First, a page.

The possibility of a recession is certainly higher than usual. Higher rates, inflation, supply chain issues, Ukraine, etc. could all be factors to a slowing economy.
The point where an economy officially falls into a recession depends on a variety of factors. The most popular rule of thumb is two consecutive quarters of a decline in GDP. However, the NBER has its own definition of what constitutes a recession…
“a significant decline in economic activity spread across the economy, lasting more than a few months, normally visible in real GDP, real income, employment, industrial production, and wholesale-retail sales.”
Regardless of which definition you choose to follow, a recession is a decline in economic activity. They are a normal, but unpleasant, part of the business cycle. We’re always heading toward a recession, we just have no idea when it’ll begin
Unlike the stock market, economic data is not updated daily. It’s possible we could be in a recession right now, but it hasn’t been officially announced.
Some would even argue that we are not going to have a recession. The U.S. economy added 390K jobs in May and the unemployment rate is at 3.6%, just above a 50-year low of 3.5%.
While inflation has been running hot, consumers and businesses are in an unusually strong financial position and it has enabled them to pay the higher prices.
Savings and checking account balances continue to be much higher today than they were before the pandemic. Additionally, credit card spending as a share of card spending are right where they were before the pandemic. This is across all income categories.
Regardless, it seems the consensus is that a recession is coming. How mild or serve it might be is still unknown. And recently the stock market has started to price that in. The S&P 500 index is down -22% from its all-time highs. The downturn will inevitably lead to some investors making changes to their portfolio.
Should You Sell Your Stocks?
Recessions have caused the majority of the largest stock market downturns so it’s understandable that investors are nervous.
Historical comparison can’t tell us exactly what will happen, but they can help put things in perspective. Here’s how the S&P 500 performed before, during and after past recessions:
The average five-year return following a recession is 93%. The longer you stay invested, the less likely you are to lose money. Investors who put money to work during recession have done well over time.
Unfortunately, it’s hard to predict how mild or severe the next recession could be. The average stock market decline during a recession is -31%.
But even if you know the exact start and end date of the next recession, it’s highly unlikely that you’ll be able to time the market. Economic data is a lagging indicator, while the stock market is a forward-looking indicator.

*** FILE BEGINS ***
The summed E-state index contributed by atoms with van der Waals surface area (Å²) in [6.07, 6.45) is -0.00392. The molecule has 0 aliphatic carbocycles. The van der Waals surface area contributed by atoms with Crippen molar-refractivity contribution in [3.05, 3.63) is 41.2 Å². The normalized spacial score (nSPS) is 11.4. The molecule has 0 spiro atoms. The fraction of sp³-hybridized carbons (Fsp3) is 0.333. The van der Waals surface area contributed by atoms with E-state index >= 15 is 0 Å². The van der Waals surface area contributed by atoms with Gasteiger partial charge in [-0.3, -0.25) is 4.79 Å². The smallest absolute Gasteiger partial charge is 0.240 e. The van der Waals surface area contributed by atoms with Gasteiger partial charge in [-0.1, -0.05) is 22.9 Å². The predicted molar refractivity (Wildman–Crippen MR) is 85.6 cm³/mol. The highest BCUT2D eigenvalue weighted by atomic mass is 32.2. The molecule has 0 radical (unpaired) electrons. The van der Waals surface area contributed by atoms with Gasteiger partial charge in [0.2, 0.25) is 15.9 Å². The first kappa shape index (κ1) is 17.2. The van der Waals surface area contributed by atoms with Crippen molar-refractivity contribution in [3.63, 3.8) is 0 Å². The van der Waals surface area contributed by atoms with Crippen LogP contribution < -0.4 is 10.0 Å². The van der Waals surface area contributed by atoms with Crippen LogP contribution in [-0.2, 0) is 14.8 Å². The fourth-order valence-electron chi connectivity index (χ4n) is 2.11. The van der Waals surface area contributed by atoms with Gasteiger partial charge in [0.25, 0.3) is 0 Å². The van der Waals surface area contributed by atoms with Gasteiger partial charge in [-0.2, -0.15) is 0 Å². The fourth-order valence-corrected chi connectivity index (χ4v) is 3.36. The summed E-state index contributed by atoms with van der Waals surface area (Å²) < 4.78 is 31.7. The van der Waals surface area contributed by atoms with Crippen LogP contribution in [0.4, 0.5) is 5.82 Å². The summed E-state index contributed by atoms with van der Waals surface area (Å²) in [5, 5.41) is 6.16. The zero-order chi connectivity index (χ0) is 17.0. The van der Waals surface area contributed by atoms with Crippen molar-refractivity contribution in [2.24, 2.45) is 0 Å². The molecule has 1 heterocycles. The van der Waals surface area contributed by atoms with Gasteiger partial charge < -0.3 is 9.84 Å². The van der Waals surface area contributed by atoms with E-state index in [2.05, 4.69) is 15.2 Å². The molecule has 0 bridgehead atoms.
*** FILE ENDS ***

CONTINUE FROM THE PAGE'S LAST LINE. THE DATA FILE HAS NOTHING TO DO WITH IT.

For instance, the last major recession ended in June of 2009. The market had railed 40% off the lows before the recession was officially declared to be over.
With that being said, the stock market could certainly fall further. But at the end of the day, you need to have your own house in order. Recession or not, you should continue to save for your emergency fund, pay off high interest debt, and invest for the long term.
If there’s any silver lining, it’s that recessions do not last forever.
Sources and Disclaimers
Stock market represented by the S&P 500 index. Down 22% as of 6/14/22. Source YCharts.
Data is on recessions going back to 1948.
Consumer Checkpoint from Bank of America
US set for recession next year, economists predict from Financial Times
Employers Added 390,000 Jobs in May: Unemployment Steady at 3.6 from Wall Street Journal
Consumer Debt to Service Ratio from FRED
Recession return chart from Ben Carlson
US Business Cycle Expansions and Contractions from NBER
Stock investing includes risks, including fluctuating prices and loss or principal. This information is not intended to provide specific advice or recommendations about any stock nor is it intended to be a recommendation to buy, sell or hold any stock investment. We suggest speaking with your financial professional about your situation prior to investing.
Please consult your financial advisor regarding your specific situation. The opinions voiced in this material are for general information only and are not intended to provide specific advice or recommendations for any individual. All performance referenced is historical and is no guarantee of future results. All indices are unmanaged and may not be invested into directly. All investing involves risk including loss of principal. No strategy ensures success or protects against loss. This information is not intended to be a substitute for specific individualized tax advice. The Standard & Poor’s Index is a capitalization weighted index of 500 stocks designed to measure performance of the broad domestic economy through changes in the aggregate market value of 500 stocks representing all major industries.